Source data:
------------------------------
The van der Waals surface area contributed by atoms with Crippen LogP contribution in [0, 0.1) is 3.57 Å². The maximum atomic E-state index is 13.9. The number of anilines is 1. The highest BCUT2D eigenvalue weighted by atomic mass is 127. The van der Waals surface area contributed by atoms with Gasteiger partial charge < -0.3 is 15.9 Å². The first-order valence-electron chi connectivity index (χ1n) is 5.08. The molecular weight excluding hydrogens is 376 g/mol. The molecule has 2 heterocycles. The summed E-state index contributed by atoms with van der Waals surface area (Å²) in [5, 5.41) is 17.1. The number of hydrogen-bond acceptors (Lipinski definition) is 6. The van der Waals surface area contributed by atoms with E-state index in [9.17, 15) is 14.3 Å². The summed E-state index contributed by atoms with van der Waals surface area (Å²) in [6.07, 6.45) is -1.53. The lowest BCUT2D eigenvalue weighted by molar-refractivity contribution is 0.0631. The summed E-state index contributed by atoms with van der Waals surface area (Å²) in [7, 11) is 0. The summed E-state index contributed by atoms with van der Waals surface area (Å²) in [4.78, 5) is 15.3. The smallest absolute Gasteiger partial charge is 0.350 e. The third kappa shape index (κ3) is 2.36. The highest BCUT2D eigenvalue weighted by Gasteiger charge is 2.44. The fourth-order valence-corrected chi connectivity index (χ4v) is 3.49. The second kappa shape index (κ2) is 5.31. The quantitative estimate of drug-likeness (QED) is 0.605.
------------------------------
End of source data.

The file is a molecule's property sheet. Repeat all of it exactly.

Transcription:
The van der Waals surface area contributed by atoms with Crippen LogP contribution in [0, 0.1) is 3.57 Å². The maximum atomic E-state index is 13.9. The number of anilines is 1. The highest BCUT2D eigenvalue weighted by atomic mass is 127. The van der Waals surface area contributed by atoms with Gasteiger partial charge < -0.3 is 15.9 Å². The first-order valence-electron chi connectivity index (χ1n) is 5.08. The molecular weight excluding hydrogens is 376 g/mol. The molecule has 2 heterocycles. The summed E-state index contributed by atoms with van der Waals surface area (Å²) in [5, 5.41) is 17.1. The number of hydrogen-bond acceptors (Lipinski definition) is 6. The van der Waals surface area contributed by atoms with E-state index in [9.17, 15) is 14.3 Å². The summed E-state index contributed by atoms with van der Waals surface area (Å²) in [6.07, 6.45) is -1.53. The lowest BCUT2D eigenvalue weighted by molar-refractivity contribution is 0.0631. The summed E-state index contributed by atoms with van der Waals surface area (Å²) in [7, 11) is 0. The summed E-state index contributed by atoms with van der Waals surface area (Å²) in [4.78, 5) is 15.3. The smallest absolute Gasteiger partial charge is 0.350 e. The third kappa shape index (κ3) is 2.36. The highest BCUT2D eigenvalue weighted by Gasteiger charge is 2.44. The fourth-order valence-corrected chi connectivity index (χ4v) is 3.49. The second kappa shape index (κ2) is 5.31. The quantitative estimate of drug-likeness (QED) is 0.605.